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Don’t let property investments go to pot

Letting agents should urge landlords to be more wary of weed farms in their investment properties, following a rise in the number of recorded cases.

PROPERTYdrum

property_let_cannabis_growiLetting agents and property managers are being reminded to remain attentive when viewing or inspecting rental properties in order to weed out tenants that may be growing cannabis in properties belong to their clients, after a new report revealed that the number of cannabis seizures in rented homes soared by up to 195 per cent in 2014.

New analysis from landlord insurer, Direct Line for Business, reveals that police seized 456,911 plants across the UK last year, reflecting a sharp rise in home-based cannabis cultivation.

Police raids resulted in no fewer than 59,002 plants being seized in London, which was more than any other part of the country. Birmingham had the second worst record with West Midlands police confiscating 52,218 plants, while 33,547 plants were removed from homes in Greater Manchester.

Although the overall volume of seizures fell by 10 per cent between 2013 and 2014, a third of police forces have seen an increase over the year, of 40 per cent on average. West Mercia in the Midlands leads the pack with a 195 per cent increase in confiscations, followed by Cambridgeshire at 110 per cent and then Wiltshire at 75 per cent.

Direct Line for Business is now urging landlords, or anybody managing a property on their behalf, to lookout for obvious signs that their properties are being used as secret cannabis farms with clues including blacked out windows, powerful lights on day and night, a pungent smell and low-level hanging equipment.

Direct Line claim that farms can not only cause significant damage to properties, but could also potentially void their insurance policy. The company even reports that it has seen claims for damaged ceilings and walls which have been knocked through, severe water damage and fires, all due to this criminal activity.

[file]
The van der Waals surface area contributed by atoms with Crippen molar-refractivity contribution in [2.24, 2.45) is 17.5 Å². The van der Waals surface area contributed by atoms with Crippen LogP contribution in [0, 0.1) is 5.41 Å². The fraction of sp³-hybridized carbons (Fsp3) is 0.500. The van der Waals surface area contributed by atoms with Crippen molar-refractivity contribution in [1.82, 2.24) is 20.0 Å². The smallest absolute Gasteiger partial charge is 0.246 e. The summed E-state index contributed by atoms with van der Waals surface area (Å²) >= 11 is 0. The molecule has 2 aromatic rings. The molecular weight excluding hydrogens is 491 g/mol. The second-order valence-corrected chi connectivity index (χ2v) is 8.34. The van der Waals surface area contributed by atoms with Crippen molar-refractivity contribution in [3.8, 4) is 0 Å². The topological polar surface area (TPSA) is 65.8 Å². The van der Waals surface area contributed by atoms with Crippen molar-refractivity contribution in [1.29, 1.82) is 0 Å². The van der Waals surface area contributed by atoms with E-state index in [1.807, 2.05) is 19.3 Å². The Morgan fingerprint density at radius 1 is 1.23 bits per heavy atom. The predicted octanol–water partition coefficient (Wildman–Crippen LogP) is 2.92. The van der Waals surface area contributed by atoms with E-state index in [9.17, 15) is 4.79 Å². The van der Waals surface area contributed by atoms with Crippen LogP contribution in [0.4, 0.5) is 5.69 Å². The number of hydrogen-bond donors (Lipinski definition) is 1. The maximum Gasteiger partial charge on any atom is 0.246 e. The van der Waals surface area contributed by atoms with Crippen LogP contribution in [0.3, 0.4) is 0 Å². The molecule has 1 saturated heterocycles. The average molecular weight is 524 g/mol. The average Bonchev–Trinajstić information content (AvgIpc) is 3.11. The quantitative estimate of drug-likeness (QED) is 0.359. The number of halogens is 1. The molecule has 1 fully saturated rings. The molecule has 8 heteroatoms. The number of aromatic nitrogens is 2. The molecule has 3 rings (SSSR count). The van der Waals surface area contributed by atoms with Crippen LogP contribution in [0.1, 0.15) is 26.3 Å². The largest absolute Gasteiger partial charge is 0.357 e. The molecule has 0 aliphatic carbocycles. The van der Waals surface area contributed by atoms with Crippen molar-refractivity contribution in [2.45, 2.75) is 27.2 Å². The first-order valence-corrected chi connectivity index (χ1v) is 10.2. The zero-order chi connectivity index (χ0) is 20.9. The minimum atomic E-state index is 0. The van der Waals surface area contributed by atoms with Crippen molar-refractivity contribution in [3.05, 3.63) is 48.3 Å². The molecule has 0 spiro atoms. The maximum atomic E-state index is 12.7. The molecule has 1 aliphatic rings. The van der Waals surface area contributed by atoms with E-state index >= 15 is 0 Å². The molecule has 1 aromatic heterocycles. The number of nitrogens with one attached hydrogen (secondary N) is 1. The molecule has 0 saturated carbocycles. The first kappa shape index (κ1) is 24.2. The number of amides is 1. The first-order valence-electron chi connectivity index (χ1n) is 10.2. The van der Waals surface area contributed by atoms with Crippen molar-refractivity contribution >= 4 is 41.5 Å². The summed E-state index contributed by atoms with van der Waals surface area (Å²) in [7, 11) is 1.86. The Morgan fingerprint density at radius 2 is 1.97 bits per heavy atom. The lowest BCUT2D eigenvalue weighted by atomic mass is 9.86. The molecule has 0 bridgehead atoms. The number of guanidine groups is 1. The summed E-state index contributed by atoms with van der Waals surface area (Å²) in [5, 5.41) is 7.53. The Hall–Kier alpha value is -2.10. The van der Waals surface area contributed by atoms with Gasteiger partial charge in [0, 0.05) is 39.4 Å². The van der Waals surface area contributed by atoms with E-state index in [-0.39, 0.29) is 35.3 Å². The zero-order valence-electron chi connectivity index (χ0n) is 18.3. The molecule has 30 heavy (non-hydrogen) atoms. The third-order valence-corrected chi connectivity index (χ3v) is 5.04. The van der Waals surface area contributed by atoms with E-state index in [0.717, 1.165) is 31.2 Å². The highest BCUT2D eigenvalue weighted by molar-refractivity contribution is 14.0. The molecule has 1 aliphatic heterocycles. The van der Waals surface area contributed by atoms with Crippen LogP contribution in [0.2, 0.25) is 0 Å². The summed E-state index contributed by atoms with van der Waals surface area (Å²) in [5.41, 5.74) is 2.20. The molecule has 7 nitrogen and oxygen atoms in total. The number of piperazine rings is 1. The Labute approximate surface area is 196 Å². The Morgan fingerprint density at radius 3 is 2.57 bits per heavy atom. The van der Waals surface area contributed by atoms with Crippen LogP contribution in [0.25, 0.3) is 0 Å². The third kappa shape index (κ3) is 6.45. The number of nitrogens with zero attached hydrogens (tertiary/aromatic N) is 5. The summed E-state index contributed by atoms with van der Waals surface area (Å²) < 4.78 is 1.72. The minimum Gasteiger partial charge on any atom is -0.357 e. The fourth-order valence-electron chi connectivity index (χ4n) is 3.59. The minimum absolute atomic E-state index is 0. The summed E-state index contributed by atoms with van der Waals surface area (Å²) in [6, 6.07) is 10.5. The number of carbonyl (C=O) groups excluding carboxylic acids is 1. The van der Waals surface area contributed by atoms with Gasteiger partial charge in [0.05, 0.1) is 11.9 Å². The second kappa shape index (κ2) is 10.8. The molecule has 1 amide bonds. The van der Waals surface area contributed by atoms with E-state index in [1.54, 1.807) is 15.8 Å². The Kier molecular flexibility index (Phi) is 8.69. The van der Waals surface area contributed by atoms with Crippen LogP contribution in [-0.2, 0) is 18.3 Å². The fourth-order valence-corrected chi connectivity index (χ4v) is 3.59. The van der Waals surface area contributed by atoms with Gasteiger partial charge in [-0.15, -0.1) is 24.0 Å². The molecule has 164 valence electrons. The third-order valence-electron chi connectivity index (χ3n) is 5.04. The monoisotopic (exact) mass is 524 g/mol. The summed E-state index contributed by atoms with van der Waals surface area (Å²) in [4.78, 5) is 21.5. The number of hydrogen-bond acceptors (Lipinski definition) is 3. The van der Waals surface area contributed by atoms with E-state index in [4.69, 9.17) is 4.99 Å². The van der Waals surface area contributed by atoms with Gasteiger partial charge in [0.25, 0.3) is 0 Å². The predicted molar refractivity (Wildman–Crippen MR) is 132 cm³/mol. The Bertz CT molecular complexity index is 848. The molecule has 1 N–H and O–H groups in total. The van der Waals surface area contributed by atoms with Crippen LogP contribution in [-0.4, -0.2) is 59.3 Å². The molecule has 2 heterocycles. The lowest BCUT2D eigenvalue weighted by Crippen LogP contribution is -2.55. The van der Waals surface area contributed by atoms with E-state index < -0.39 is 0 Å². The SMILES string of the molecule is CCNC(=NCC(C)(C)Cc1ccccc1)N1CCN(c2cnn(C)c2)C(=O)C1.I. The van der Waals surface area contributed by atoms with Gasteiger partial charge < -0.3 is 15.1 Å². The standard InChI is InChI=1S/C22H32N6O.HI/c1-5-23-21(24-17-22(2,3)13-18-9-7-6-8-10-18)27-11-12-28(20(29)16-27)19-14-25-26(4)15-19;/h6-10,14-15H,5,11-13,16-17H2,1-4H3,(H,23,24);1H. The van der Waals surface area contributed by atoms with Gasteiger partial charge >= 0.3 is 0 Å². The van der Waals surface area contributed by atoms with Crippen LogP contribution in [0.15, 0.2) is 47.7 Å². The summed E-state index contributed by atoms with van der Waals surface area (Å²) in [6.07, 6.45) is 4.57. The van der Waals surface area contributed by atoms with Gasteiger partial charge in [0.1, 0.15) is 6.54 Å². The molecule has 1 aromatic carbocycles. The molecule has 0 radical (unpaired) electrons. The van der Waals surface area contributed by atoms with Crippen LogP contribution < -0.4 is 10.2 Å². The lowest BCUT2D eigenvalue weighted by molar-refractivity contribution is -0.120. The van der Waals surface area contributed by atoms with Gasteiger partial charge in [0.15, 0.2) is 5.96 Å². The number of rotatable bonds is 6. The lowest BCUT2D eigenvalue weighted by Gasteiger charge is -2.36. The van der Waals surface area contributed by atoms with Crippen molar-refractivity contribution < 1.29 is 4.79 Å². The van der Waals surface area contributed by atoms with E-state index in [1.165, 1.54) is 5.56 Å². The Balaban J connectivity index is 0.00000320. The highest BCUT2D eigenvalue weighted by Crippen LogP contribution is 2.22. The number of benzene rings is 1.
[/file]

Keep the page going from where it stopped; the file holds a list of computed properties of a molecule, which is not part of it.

In addition to the financial costs, landlords could also face legal action themselves if it is proved that they were aware of these criminal activities or have received money or proceeds from illegal drug activity.

jane_guaschi_direct_line_foJane Guaschi (left), Business Manager at Direct Line for Business said: “The consequences of a cannabis farm on a landlord’s property can be financially catastrophic. Landlords should check to see if their insurance policy covers them for malicious damage as it’s not just the structural damage that could have insurance implications, it’s the financial headache of the clean-up that will hurt the landlord’s back pocket. What’s more, landlords could face loss of rent and the stress of the legal wrangling during periods of repair or eviction.”

Top 5 cannabis plant seizures

Metropolitan Police, 59,002
West Midlands, 52,218
Greater Manchester, 33,547
South Yorkshire, 21,731
Sussex, 19,931

Top 5 cannabis plant seizures (per million households)

Wiltshire, 9,613
West Midlands, 7,806
South Yorkshire, 6,638
Dyfed-Powys, 6,060
Nottinghamshire, 5,894

Top 5 increases in cannabis plant seizures

West Mercia, 195%
Cambridgeshire, 110%
Wiltshire, 75%
West Yorkshire, 71%
Dyfed-Powys, 38%

Top five decreases in cannabis plant seizures

Bedfordshire, -95%
Suffolk, -83%
North Yorkshire, -80%
Lincolnshire, -75%
Gloucestershire, -68%

June 11, 2015

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